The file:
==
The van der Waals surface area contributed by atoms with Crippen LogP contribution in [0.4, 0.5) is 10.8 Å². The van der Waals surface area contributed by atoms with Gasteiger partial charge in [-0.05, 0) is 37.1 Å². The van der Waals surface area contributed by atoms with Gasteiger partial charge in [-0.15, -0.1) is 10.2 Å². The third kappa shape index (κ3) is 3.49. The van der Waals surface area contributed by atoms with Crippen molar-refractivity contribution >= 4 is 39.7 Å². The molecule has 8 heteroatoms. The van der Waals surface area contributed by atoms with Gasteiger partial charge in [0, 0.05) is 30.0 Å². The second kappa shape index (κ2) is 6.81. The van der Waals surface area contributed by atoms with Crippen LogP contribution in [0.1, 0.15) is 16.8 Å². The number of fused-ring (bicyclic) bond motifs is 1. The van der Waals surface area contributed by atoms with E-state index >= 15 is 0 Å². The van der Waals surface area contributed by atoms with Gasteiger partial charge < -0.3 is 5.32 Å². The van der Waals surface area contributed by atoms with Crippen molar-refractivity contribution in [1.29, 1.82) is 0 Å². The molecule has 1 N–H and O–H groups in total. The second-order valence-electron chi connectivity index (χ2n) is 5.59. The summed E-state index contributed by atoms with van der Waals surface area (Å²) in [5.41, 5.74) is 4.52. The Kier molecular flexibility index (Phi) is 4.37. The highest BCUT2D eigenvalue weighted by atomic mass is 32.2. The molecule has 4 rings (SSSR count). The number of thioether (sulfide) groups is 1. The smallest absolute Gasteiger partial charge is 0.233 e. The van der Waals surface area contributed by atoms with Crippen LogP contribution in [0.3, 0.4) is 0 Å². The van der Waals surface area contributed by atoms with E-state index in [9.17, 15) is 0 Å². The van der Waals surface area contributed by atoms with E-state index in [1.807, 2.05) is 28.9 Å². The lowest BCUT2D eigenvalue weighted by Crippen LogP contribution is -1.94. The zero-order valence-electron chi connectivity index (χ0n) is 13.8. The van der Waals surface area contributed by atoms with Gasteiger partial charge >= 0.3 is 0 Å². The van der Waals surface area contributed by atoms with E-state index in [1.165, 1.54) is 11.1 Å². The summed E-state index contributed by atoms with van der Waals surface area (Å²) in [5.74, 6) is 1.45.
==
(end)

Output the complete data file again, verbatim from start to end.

The van der Waals surface area contributed by atoms with Crippen LogP contribution in [0.4, 0.5) is 10.8 Å². The van der Waals surface area contributed by atoms with Gasteiger partial charge in [-0.05, 0) is 37.1 Å². The van der Waals surface area contributed by atoms with Gasteiger partial charge in [-0.15, -0.1) is 10.2 Å². The third kappa shape index (κ3) is 3.49. The van der Waals surface area contributed by atoms with Crippen molar-refractivity contribution >= 4 is 39.7 Å². The molecule has 8 heteroatoms. The van der Waals surface area contributed by atoms with Gasteiger partial charge in [0, 0.05) is 30.0 Å². The second kappa shape index (κ2) is 6.81. The van der Waals surface area contributed by atoms with Crippen LogP contribution in [0.1, 0.15) is 16.8 Å². The number of fused-ring (bicyclic) bond motifs is 1. The van der Waals surface area contributed by atoms with E-state index >= 15 is 0 Å². The van der Waals surface area contributed by atoms with Gasteiger partial charge < -0.3 is 5.32 Å². The van der Waals surface area contributed by atoms with Crippen molar-refractivity contribution in [1.29, 1.82) is 0 Å². The molecule has 1 N–H and O–H groups in total. The second-order valence-electron chi connectivity index (χ2n) is 5.59. The summed E-state index contributed by atoms with van der Waals surface area (Å²) in [5.41, 5.74) is 4.52. The Kier molecular flexibility index (Phi) is 4.37. The highest BCUT2D eigenvalue weighted by atomic mass is 32.2. The molecule has 4 rings (SSSR count). The number of thioether (sulfide) groups is 1. The smallest absolute Gasteiger partial charge is 0.233 e. The van der Waals surface area contributed by atoms with Crippen LogP contribution in [0.3, 0.4) is 0 Å². The van der Waals surface area contributed by atoms with E-state index in [9.17, 15) is 0 Å². The van der Waals surface area contributed by atoms with E-state index in [1.807, 2.05) is 28.9 Å². The lowest BCUT2D eigenvalue weighted by Crippen LogP contribution is -1.94. The zero-order valence-electron chi connectivity index (χ0n) is 13.8. The van der Waals surface area contributed by atoms with Gasteiger partial charge >= 0.3 is 0 Å². The van der Waals surface area contributed by atoms with E-state index in [1.165, 1.54) is 11.1 Å². The summed E-state index contributed by atoms with van der Waals surface area (Å²) in [5.74, 6) is 1.45.